Major projects on the scale of the Channel Tunnel, London Olympics 2012 and Crossrail, are risky, complex, costly and often irreversible. Such projects are affected by external context such as political, social and economic conditions, which are well beyond the control of the project sponsor.
This can lead to unexpected setbacks, as well as opportunities. In practice, many risks or issues are often overlooked or inadequately addressed. For example:
- Projects are often set out without criteria for systematic evaluation of success, and judged by their short term success, rather than their long term value
- The design of the construction is often disjointed with the operational phase
- Very few projects do enough feasibility work to develop a robust understanding of what is needed
- The outturn cost often escalates substantially beyond initial budget
- Early project and strategic risk identification, risk analysis and mitigation often gets insufficient attention.
Key Front-end Issues
This calls for more effort in the front-end phase to best avoid pre-mature commitment, especially to the wrong project or the wrong variation.
The front-end thinking guidance is designed for all professionals playing an important role in major projects, to address these vital issues, particularly from the viewpoint of the project sponsor.
This explains the need for dedicated and determined leadership, to create an inspiring vision of what the project will achieve and to carry its development through all the difficulties which may be encountered.
Also, the importance of ensuring that the team of people involved in the development process includes a sufficiently wide range of skills, experience and imagination to be able to envisage all the future circumstances which may arise and how they can best be managed. Having sufficient resources of competent people, who also understand risk management, to undertake the development process and explore all the issues thoroughly is critical for ultimate success.
Major Infrastructure Projects: Key Front-end Issues
RAMP: risk analysis and management of projects
At the heart of civil engineering lies the need to effectively manage risk. Management of risk and opportunity is an integral aspect of Civil Engineering. The consequence of failure of infrastructure during both construction and operation can be life-threatening as well as financially catastrophic. Many engineering principles are also based on the expectation and mitigation of risks.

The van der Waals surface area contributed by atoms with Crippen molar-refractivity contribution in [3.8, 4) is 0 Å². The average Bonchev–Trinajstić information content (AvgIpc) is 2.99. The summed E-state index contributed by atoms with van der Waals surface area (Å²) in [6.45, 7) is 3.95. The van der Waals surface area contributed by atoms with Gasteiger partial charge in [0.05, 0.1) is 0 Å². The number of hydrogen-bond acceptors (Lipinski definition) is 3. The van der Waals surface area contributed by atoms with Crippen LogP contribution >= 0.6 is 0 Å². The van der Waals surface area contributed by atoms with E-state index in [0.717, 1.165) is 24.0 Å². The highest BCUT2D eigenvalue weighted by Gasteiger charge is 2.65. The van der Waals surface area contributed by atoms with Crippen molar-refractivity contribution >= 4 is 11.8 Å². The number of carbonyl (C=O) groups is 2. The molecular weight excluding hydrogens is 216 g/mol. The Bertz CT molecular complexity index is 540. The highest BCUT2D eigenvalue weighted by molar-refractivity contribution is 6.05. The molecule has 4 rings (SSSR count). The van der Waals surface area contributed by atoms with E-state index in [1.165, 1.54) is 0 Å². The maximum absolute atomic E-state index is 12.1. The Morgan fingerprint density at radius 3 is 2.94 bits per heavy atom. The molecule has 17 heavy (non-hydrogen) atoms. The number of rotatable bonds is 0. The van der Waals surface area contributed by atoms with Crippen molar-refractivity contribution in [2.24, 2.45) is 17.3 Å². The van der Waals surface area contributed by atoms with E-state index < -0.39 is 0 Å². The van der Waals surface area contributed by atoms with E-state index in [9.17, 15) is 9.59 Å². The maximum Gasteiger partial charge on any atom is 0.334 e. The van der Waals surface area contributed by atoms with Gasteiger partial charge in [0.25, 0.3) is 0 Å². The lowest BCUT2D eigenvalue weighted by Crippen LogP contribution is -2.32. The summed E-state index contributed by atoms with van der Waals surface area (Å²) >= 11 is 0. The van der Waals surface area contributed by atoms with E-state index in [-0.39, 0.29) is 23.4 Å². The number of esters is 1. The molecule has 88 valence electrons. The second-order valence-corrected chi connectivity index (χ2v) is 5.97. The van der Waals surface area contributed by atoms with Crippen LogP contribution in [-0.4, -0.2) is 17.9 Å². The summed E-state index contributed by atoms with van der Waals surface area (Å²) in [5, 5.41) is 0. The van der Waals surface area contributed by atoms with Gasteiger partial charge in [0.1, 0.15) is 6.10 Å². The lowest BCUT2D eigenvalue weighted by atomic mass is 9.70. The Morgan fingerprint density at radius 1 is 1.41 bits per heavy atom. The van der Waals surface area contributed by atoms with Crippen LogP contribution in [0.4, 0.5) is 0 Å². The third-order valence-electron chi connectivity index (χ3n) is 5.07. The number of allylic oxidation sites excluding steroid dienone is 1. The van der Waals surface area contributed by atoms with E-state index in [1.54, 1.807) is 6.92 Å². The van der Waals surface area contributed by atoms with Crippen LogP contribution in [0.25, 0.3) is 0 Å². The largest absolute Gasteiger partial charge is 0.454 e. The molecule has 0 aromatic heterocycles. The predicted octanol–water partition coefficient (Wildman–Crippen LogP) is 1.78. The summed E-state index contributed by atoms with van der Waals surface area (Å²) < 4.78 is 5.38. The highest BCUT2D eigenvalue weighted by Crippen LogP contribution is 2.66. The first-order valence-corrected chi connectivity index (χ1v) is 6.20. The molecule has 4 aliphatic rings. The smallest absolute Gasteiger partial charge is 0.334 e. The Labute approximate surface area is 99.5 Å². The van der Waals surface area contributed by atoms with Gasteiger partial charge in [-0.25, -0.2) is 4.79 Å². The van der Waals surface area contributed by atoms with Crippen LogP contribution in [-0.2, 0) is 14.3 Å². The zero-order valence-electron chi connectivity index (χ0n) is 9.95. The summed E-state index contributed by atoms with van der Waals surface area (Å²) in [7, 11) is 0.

However, the awareness and analysis of risks in the civil engineering industry primarily evolves around health and safety risks and technical risks. The financial impact of such risks in the context of business or enterprise is often underappreciated. Yet the appreciation and management of the business implications of engineering risks plays an important part in improving the soundness of decision making and ultimately the degree of success of projects. In an increasingly complex and interconnected world, the effective management of projects and their related risks is of critical importance to businesses, governments and wider society.
The RAMP guidance is recognised and recommended by the UK government as a useful methodology for managing project risk. It is jointly promoted by civil engineers and actuaries to raise awareness of the financial implication of risks, and to provide a framework for comprehensive risk analysis and mitigation for infrastructure projects. It provides a detailed and practical step-by-step guide of implementing its principles in the process of decision-making and risk management.
Moreover, the RAMP guidance offers valuable flexibility to users, in that its methodology can be used in not only complicated and detailed processes but also broad-brushed and speedy assessments.
Risk Analysis and Management for Projects: A strategic framework for managing project risk and its financial implications, Third edition
Civil engineers construct assets that perform a pre-defined function for an organisation in the long term, which is why civil engineers consider risks throughout the project lifecycle.
Traditional methods of risk management are based on identifying possible risk events and then assessing their likelihood and potential impact before deciding whether it would be worth taking mitigation action. Typically projects can face reoccurring or repetitive risks which may be readily mitigated through practice and experience.
However, at strategic level, an organisation is typically exposed to a wide range of uncertainties and unknowns that are well beyond its control and are extremely difficult, if not impossible, to be adequately quantified. Such events can be financial crash, political turmoil, regulatory changes, environmental changes, rise/fall in market demand, etc.
The StratRisk guidance is designed for organisations to manage their strategic risks well, both threats and opportunities, in order to survive and prosper under all circumstances.
It is universal and can be applied in any organisation or industry, in either the public or private sector. It recommends numerous approaches such as board involvement, culture, communications and organisational structure, to tackle the uncertainties, unforeseeable and unknowns. It also provides a checklist of typical strategic risks, as well as practical tools to conduct assessments.
Strategic Risk: A Guide for Directors
Note: Both RAMP and STRATrisk were used by Crossrail in building London's new railway.
A more detailed list of Risk Management resources is available in the Risk Management bibliography bibliography.
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